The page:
Research has shown that refugees are a boon for their host nations’ economies. We meet three who have prospered with the help of a social enterprise
Refugee-founded businesses have enormous potential to stimulate economies, create jobs and reduce public spending, research has found.
A study of 30 years of data from Western Europe discovered that refugees typically benefit their host nations’ economies within five years of arrival – findings that refute the popular misconception that refugees pose a financial burden.
In the UK, The Entrepreneurial Refugee Network – a social enterprise launched by the Centre for Entrepreneurs – helps refugees set up businesses. Here, we meet three founders who have thrived with the help of the network.
Usman Khalid, founder of Haven Coffee
“I fell in love with London and its cafe culture when I first arrived in the UK in 2007. I’m originally from Pakistan. I’d describe myself as a coffee-lover through and through – my day doesn’t start until I’ve had my first cup. I’m now running my company as a social entrepreneur, realising my dream of owning my own coffee business.
“Since founding Haven Coffee in 2018, I’ve served hundreds of cups of coffee and built up a following for the stand-up comedy nights I also host, alongside names like Tom Parry and Nish Kumar. I am also a comedian myself, and I think I’m well known in the TERN community for my sense of humour!
“I’m also a passionate advocate for organisations like Music Action International and Counterpoints Arts, and I care about bringing attention to the flaws in the UK detention system.”
Maria Igwebuike, founder of Maria Callisto
“I’m originally from Nigeria, but have lived in the UK for over 10 years. I’ve always been obsessed with fashion and when I was a child, I loved to sew clothes for my dolls. I went on to study lingerie pattern-making at the London College of Fashion and launched my own ethically sourced, sustainable, and body positive lingerie label in 2019.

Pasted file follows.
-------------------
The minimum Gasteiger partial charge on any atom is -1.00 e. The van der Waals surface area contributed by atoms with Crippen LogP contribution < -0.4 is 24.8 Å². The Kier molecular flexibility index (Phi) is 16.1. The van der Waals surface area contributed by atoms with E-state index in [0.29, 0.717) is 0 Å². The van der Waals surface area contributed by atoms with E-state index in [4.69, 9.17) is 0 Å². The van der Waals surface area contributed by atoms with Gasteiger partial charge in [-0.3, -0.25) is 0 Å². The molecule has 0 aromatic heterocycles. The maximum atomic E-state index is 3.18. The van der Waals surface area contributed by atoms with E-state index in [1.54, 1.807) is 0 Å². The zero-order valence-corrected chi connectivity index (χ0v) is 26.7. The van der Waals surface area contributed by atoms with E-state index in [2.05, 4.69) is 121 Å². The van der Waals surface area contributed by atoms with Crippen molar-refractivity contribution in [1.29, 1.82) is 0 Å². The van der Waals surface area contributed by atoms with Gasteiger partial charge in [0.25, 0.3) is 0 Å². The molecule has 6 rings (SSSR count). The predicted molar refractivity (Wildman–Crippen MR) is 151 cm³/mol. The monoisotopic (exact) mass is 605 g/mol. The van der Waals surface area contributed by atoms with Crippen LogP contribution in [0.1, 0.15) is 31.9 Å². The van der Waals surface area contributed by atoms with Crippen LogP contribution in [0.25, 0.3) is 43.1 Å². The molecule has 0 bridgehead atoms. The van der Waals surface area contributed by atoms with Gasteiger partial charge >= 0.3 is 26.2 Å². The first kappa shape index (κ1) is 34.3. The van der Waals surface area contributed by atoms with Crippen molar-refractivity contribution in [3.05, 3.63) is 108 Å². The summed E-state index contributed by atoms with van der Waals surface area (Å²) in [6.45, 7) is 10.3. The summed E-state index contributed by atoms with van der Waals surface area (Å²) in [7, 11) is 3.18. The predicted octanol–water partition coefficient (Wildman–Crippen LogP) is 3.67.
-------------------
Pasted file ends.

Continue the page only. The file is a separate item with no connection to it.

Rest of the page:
“I want to use my platform to empower women, by creating bespoke items for all shapes and sizes alongside my seasonal collections. Sustainability is also important to me, and I recycle fabric scraps from local seamstresses and clients’ old wedding dresses to make my pieces. I also donate a portion of Maria Callisto’s earnings to Suffolk Refugee Support, so it can continue to support refugee children and women, as they previously supported me.
“When I’m not at my sewing machine, I like to read the Game of Thrones books and I’m inspired by Audrey Hepburn’s saying: ‘Elegance is the only beauty that never fades’.”
Aisha Seriki, founder of Occupied by the Lense
“I’m a Nigerian, London-based creative, specialising in portrait and fashion photography. When I was eight years old, my family left south-east Asia for the UK and I’ve been living in south London ever since. My interest in photography comes from my father’s obsession with documenting all of my significant childhood events.
“My love for photography grew while I was working towards my photography A-level exam, and I graduated from SOAS [SOAS University of London] with a BA in global liberal arts earlier this year. My main influences are other creatives, including photographers Adrienne Raquel, Solmaz Saberi, and Nadine Ijewere. I focus a lot of my work on prevalent, global social issues.
“I created Occupied By The Lense in 2017. Some of my most recent work includes the portrait series Heaven Is Not Closed, inspired by the Uffizi Gallery in Florence. While the paintings there were outstanding and undeniably beautiful, the clear absence of black people in the paintings was hard to ignore. I wanted black women to be portrayed in a powerful way.”
To find out more, visit anqacollective.org, a marketplace for refugee-led businesses, run by TERN.
Photography: Anna Brooks
The number of refugee-led businesses that TERN plans to help launch by 2025
Despite the pandemic, 51 per cent of the 112 refugees who completed a 12-month pilot programme with the Centre for Entrepreneurs in 2020/21 went on to register their business or start trading
A further 40 per cent were preparing to launch a business within 12 months
TERN research suggests that up to 80 per cent of refugee businesses focus on making the world a better place